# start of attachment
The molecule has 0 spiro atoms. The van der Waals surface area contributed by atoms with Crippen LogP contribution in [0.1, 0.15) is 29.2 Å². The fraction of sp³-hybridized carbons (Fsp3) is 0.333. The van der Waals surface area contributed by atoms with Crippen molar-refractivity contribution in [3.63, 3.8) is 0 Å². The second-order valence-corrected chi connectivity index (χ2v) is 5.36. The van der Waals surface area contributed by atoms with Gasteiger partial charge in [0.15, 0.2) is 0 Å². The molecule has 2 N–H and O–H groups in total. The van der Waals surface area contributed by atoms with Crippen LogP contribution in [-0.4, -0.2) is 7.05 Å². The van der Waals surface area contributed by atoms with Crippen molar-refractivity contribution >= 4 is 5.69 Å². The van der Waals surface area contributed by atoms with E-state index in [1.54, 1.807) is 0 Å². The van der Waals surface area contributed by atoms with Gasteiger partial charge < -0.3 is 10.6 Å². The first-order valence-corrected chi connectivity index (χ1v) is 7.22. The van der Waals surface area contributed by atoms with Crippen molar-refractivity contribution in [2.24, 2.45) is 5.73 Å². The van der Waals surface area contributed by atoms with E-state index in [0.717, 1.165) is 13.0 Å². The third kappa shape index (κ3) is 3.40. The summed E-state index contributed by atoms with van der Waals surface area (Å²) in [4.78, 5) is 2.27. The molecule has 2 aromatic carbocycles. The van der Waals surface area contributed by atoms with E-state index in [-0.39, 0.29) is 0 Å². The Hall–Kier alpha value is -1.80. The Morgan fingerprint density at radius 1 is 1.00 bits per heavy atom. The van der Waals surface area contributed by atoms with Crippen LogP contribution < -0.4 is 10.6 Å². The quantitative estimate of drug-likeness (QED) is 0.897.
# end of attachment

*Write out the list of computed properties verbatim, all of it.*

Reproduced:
The molecule has 0 spiro atoms. The van der Waals surface area contributed by atoms with Crippen LogP contribution in [0.1, 0.15) is 29.2 Å². The fraction of sp³-hybridized carbons (Fsp3) is 0.333. The van der Waals surface area contributed by atoms with Crippen molar-refractivity contribution in [3.63, 3.8) is 0 Å². The second-order valence-corrected chi connectivity index (χ2v) is 5.36. The van der Waals surface area contributed by atoms with Gasteiger partial charge in [0.15, 0.2) is 0 Å². The molecule has 2 N–H and O–H groups in total. The van der Waals surface area contributed by atoms with Crippen LogP contribution in [-0.4, -0.2) is 7.05 Å². The van der Waals surface area contributed by atoms with Crippen molar-refractivity contribution >= 4 is 5.69 Å². The van der Waals surface area contributed by atoms with E-state index in [1.54, 1.807) is 0 Å². The van der Waals surface area contributed by atoms with Gasteiger partial charge < -0.3 is 10.6 Å². The first-order valence-corrected chi connectivity index (χ1v) is 7.22. The van der Waals surface area contributed by atoms with Crippen molar-refractivity contribution in [2.24, 2.45) is 5.73 Å². The van der Waals surface area contributed by atoms with E-state index in [0.717, 1.165) is 13.0 Å². The third kappa shape index (κ3) is 3.40. The summed E-state index contributed by atoms with van der Waals surface area (Å²) in [4.78, 5) is 2.27. The molecule has 2 aromatic carbocycles. The van der Waals surface area contributed by atoms with E-state index in [-0.39, 0.29) is 0 Å². The Hall–Kier alpha value is -1.80. The Morgan fingerprint density at radius 1 is 1.00 bits per heavy atom. The van der Waals surface area contributed by atoms with Crippen LogP contribution < -0.4 is 10.6 Å². The quantitative estimate of drug-likeness (QED) is 0.897.